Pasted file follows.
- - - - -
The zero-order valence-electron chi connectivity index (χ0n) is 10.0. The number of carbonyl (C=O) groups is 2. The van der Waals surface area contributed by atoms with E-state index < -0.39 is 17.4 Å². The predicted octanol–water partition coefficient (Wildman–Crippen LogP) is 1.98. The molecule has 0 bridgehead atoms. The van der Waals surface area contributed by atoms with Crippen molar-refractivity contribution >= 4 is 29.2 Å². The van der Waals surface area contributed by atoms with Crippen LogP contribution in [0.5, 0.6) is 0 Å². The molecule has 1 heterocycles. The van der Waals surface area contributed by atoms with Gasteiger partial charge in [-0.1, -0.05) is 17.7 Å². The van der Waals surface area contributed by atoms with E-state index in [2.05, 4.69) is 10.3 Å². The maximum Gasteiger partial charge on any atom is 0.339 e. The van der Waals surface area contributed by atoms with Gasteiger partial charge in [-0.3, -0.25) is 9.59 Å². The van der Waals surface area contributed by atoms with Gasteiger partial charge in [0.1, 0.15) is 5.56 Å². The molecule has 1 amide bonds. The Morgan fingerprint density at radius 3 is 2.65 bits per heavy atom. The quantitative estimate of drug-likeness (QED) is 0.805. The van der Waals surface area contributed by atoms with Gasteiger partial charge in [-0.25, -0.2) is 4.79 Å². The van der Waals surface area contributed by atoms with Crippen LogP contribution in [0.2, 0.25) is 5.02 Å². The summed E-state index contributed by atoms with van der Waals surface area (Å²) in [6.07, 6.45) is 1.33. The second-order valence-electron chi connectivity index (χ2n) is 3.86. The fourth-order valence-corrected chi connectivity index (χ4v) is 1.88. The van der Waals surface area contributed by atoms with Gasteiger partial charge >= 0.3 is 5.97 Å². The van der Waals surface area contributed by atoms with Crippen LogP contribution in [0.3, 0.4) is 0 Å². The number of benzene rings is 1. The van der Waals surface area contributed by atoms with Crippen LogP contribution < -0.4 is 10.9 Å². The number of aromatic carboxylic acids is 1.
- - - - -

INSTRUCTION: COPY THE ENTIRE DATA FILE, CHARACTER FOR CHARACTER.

The zero-order valence-electron chi connectivity index (χ0n) is 10.0. The number of carbonyl (C=O) groups is 2. The van der Waals surface area contributed by atoms with E-state index < -0.39 is 17.4 Å². The predicted octanol–water partition coefficient (Wildman–Crippen LogP) is 1.98. The molecule has 0 bridgehead atoms. The van der Waals surface area contributed by atoms with Crippen molar-refractivity contribution >= 4 is 29.2 Å². The van der Waals surface area contributed by atoms with Crippen LogP contribution in [0.5, 0.6) is 0 Å². The molecule has 1 heterocycles. The van der Waals surface area contributed by atoms with Gasteiger partial charge in [-0.1, -0.05) is 17.7 Å². The van der Waals surface area contributed by atoms with E-state index in [2.05, 4.69) is 10.3 Å². The maximum Gasteiger partial charge on any atom is 0.339 e. The van der Waals surface area contributed by atoms with Gasteiger partial charge in [-0.3, -0.25) is 9.59 Å². The van der Waals surface area contributed by atoms with Gasteiger partial charge in [0.1, 0.15) is 5.56 Å². The molecule has 1 amide bonds. The Morgan fingerprint density at radius 3 is 2.65 bits per heavy atom. The quantitative estimate of drug-likeness (QED) is 0.805. The van der Waals surface area contributed by atoms with Gasteiger partial charge in [-0.25, -0.2) is 4.79 Å². The van der Waals surface area contributed by atoms with Crippen LogP contribution in [0.2, 0.25) is 5.02 Å². The summed E-state index contributed by atoms with van der Waals surface area (Å²) in [6.07, 6.45) is 1.33. The second-order valence-electron chi connectivity index (χ2n) is 3.86. The fourth-order valence-corrected chi connectivity index (χ4v) is 1.88. The van der Waals surface area contributed by atoms with Gasteiger partial charge >= 0.3 is 5.97 Å². The van der Waals surface area contributed by atoms with Crippen LogP contribution in [0.3, 0.4) is 0 Å². The number of benzene rings is 1. The van der Waals surface area contributed by atoms with Crippen LogP contribution < -0.4 is 10.9 Å². The number of aromatic carboxylic acids is 1.